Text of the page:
Belle of the ball

When the elegant Kansas City Southern Belle passenger train rolled onto the property of Central Missouri AGRIService in Marshall, Mo., the retro railcars were unlike anything this modern grain-handling facility had ever seen. Here, it’s usually utilitarian hopper cars that are being loaded with corn and soybeans, not plush Pullman cars being loaded with people.

But the grand opening of the new shuttle-loader in June called for a special celebration, so railroad officials offered to bring out the Belle, said John Fletcher, CMAS general manager.

“The KCS wanted to bring the train out to show their appreciation for our business, and it certainly added an extra-special touch to our grand opening,” Fletcher said. “Our guests who rode the train told me it’s an experience they’ll never forget.”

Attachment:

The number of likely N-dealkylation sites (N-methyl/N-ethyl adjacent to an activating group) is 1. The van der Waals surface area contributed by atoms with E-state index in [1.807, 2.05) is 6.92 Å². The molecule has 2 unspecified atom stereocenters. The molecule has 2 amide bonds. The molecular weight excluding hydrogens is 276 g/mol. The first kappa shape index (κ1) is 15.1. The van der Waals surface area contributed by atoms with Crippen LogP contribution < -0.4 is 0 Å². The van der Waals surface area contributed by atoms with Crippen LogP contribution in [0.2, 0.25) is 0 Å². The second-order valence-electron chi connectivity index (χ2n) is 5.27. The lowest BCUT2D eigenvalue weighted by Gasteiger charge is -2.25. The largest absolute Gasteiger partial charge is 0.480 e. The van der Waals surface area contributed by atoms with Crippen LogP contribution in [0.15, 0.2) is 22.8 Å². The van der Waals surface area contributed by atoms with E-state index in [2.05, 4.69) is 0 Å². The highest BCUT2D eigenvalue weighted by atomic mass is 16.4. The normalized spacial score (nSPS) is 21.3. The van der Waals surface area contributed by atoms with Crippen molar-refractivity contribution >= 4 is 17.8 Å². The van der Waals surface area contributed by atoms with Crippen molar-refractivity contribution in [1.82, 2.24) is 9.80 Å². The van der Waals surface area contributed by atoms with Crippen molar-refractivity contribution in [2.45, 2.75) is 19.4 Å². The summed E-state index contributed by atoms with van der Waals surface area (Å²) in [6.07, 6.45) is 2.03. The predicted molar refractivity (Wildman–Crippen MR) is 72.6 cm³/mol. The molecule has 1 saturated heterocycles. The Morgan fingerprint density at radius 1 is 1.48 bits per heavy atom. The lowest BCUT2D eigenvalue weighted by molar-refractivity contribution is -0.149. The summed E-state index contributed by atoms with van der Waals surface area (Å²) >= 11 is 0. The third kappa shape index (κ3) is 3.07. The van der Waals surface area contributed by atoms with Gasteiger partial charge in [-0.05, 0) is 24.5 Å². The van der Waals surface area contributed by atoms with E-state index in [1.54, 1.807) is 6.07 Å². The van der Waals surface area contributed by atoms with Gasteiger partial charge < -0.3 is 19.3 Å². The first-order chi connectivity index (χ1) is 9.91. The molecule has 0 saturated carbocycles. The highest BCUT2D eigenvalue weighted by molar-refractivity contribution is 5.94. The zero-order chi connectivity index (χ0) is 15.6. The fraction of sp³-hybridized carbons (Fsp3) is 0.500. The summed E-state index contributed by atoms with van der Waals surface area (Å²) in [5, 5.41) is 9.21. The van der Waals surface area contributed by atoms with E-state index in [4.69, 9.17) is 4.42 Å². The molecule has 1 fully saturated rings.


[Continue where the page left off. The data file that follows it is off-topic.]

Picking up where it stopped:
Not only did the Southern Belle transport invited guests to and from the ceremony but also to a time when travel by rail was preferred. The train is a reproduction of the original Southern Belle streamliner, which operated between Kansas City and New Orleans between 1940 and late 1969 until hard times and a weakening passenger market forced its cancellation.

In 1995, the president of KCS at the time, Michael Haverty, ordered the creation of an executive train to entertain company leaders, customers and guests. Just like the Belle of old, the new version is built for comfort and includes dining and lounge cars, a glass-domed observation deck and luxurious sleeping quarters. In 2007, the train was repainted in the railroad’s heritage colors of dark green, yellow and red.

Each December, the train transforms into the KCS Holiday Express, a six-car train that brings Santa Claus and his elves to communities throughout the company’s U.S. rail network in November and December. Guests can visit with Santa and walk through three cars filled with holiday displays. Each event is free and open to the public. Several cities in MFA territory are typically on the Holiday Express scheduled stops, including multiple dates in Kansas City.

Visit www.kcsouthern.com for more information.

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